surefire way to make any Filipino happy is to show them a foreigner speaking Filipino (or any Philippine language or dialect).
So for your pleasure, dear readers, here are 8 foreigners who can at least leave some of their English (and in one case, Russian) at the door.
(After you’re done, you can check out 8 Filipino Words That Don’t Translate Into English.)
8. Dustin Bradshaw
He’s a Consular Officer at the US Embassy in Manila. His accent is still very thick, and his grammar needs some work, but he understands the language’s contextual intricacies very well.
7. Travis Kraft
Travis Kraft also needs work in the accent department, but it’s clear he knows Tagalog well. And he can cook his way around any Filipino kitchen.
He goes by “akosichris” and “jOePM” online, but this US native can sing OPM classics with the best of them. akosichris’ love for Filipino songs was probably inspired by his Filipina wife. “Chris” is the only one with no real name here, as he politely refused to reveal that even after we sent Facebook messages asking for it.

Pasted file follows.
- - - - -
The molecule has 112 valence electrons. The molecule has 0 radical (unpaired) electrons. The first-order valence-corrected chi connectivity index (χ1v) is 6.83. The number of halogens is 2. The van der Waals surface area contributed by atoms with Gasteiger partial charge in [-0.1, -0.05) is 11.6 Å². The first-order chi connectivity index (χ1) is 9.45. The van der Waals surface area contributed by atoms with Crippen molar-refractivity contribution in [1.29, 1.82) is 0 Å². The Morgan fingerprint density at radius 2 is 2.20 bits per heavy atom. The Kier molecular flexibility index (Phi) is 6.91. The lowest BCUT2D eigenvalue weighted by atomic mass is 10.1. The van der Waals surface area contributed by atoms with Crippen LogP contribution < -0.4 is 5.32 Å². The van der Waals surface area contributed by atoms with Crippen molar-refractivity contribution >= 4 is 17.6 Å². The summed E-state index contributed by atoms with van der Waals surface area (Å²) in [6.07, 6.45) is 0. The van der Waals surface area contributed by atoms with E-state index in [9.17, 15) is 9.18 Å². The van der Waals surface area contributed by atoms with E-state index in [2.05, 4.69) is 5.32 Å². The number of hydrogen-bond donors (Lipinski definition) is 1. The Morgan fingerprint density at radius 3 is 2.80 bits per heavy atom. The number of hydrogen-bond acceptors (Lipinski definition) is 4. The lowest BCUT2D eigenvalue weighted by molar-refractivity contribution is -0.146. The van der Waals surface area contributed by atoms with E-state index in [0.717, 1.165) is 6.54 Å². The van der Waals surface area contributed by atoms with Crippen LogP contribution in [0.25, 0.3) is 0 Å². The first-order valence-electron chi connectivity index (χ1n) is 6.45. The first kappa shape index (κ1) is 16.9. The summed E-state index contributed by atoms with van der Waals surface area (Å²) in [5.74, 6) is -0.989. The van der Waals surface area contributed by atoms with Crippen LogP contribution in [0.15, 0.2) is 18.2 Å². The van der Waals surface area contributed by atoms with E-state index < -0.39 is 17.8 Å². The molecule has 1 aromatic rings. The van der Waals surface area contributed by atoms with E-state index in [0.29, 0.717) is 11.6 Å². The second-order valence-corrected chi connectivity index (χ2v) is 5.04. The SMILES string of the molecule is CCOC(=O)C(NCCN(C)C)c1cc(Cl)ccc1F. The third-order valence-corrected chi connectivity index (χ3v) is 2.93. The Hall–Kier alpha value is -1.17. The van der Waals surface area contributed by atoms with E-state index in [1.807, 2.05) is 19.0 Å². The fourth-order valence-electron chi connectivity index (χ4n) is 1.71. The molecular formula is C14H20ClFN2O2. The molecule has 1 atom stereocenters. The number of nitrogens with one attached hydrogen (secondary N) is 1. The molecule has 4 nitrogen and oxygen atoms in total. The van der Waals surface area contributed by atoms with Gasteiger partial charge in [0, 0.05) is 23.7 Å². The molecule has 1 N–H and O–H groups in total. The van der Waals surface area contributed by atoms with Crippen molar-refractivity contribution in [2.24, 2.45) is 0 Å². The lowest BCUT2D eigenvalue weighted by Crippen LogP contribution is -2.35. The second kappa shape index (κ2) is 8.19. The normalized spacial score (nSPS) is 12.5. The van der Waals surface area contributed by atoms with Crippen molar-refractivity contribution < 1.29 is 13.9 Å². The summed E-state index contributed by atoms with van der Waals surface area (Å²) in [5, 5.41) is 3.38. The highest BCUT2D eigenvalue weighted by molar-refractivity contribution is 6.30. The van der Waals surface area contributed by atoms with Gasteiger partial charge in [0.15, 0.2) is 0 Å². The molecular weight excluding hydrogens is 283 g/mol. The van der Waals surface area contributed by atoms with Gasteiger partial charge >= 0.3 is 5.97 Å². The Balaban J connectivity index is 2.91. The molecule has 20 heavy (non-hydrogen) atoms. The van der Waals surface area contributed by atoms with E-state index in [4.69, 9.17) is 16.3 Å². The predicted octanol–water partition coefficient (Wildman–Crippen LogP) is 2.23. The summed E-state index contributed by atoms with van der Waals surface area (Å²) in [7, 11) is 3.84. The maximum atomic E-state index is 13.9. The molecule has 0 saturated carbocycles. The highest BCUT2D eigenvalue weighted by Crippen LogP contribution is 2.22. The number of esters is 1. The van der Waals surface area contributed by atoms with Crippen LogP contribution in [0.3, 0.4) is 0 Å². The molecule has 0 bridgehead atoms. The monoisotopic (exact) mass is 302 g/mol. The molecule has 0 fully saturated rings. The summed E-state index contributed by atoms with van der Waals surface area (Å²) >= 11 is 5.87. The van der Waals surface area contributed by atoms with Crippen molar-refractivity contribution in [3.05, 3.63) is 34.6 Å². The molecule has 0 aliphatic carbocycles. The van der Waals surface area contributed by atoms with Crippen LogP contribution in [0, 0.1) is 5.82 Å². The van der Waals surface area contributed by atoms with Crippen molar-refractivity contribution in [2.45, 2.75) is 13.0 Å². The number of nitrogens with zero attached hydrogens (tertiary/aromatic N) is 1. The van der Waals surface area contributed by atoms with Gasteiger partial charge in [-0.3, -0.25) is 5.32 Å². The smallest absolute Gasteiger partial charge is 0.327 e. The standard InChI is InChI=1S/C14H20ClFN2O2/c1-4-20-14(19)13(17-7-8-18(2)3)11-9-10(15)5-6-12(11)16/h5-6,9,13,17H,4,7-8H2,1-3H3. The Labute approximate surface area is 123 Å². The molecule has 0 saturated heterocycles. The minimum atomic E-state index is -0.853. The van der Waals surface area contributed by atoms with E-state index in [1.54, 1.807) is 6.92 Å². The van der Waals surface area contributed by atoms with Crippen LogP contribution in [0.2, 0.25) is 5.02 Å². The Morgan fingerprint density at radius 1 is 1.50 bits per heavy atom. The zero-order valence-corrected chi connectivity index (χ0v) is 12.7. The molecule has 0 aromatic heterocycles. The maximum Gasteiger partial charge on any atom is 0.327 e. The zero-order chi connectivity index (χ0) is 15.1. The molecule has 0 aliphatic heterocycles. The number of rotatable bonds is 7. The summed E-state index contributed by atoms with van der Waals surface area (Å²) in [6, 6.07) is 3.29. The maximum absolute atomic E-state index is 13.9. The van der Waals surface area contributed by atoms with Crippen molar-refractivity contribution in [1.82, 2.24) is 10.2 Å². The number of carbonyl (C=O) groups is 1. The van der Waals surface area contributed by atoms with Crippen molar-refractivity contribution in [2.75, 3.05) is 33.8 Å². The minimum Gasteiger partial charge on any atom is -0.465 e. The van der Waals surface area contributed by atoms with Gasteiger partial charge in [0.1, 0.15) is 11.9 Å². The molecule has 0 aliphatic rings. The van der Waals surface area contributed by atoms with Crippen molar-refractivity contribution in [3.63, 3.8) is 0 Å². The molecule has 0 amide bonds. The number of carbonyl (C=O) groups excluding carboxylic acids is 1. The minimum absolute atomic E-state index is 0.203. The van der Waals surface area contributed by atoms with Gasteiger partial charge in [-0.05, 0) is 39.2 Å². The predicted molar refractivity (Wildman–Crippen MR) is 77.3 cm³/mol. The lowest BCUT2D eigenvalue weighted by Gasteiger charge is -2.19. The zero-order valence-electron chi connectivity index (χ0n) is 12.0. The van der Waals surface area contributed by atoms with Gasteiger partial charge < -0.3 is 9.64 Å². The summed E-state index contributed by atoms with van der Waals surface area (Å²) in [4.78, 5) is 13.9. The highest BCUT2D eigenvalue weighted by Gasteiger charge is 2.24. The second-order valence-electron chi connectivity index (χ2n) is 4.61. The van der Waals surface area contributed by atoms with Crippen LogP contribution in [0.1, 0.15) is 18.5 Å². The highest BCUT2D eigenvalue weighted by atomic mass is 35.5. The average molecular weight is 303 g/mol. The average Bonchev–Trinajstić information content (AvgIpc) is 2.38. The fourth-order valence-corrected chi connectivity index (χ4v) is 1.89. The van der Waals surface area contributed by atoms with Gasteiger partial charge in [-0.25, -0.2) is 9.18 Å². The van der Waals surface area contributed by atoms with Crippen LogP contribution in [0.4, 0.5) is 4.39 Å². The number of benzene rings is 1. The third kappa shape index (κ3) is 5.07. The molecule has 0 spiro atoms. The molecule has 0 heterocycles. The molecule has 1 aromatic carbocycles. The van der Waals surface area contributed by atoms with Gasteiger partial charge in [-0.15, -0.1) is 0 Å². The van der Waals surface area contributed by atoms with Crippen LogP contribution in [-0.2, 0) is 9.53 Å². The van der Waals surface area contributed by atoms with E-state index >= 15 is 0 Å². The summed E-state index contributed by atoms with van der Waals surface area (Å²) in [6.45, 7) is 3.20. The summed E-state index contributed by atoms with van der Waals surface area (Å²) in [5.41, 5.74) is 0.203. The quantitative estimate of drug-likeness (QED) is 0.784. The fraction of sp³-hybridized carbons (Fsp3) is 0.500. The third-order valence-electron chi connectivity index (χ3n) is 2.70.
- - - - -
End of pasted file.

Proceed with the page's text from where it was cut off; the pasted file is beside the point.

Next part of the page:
5. Gabby Abshire
Though born from American parents, Gabby Abshire adopted his Filipina stepmother’s culture when his dad remarried.
4. Andrey Khanov
The journalist became a local sensation, thanks to his examination of the diminutive Pinoy’s obssession with basketball through his book Pacific Rims.
3. Andrey Khanov
The Russian was a student volunteer at the APEC Russia 2012 summit, who learned Tagalog as part of his Oriental Studies course at the Institute of Asian and African Studies in Moscow.
2. 2nd Lt. Joseph Hansen
We’re not sure about the name of the American officer featured in this video, but a quick Google search shows a “2nd Lt Joseph Hansen” at Lackland AFB. In any case, watch this soldier wow a Filipina grandma, who laments about her own apos not knowing their native language.
1. Jeremy Smith
Not only does Jeremy know about the non-verbal cues universal to all Filipinos, he also showcases some knowledge of the local spoken word. So its no wonder that he’s at home right in the middle of a sabungan, as he films a kristo in action.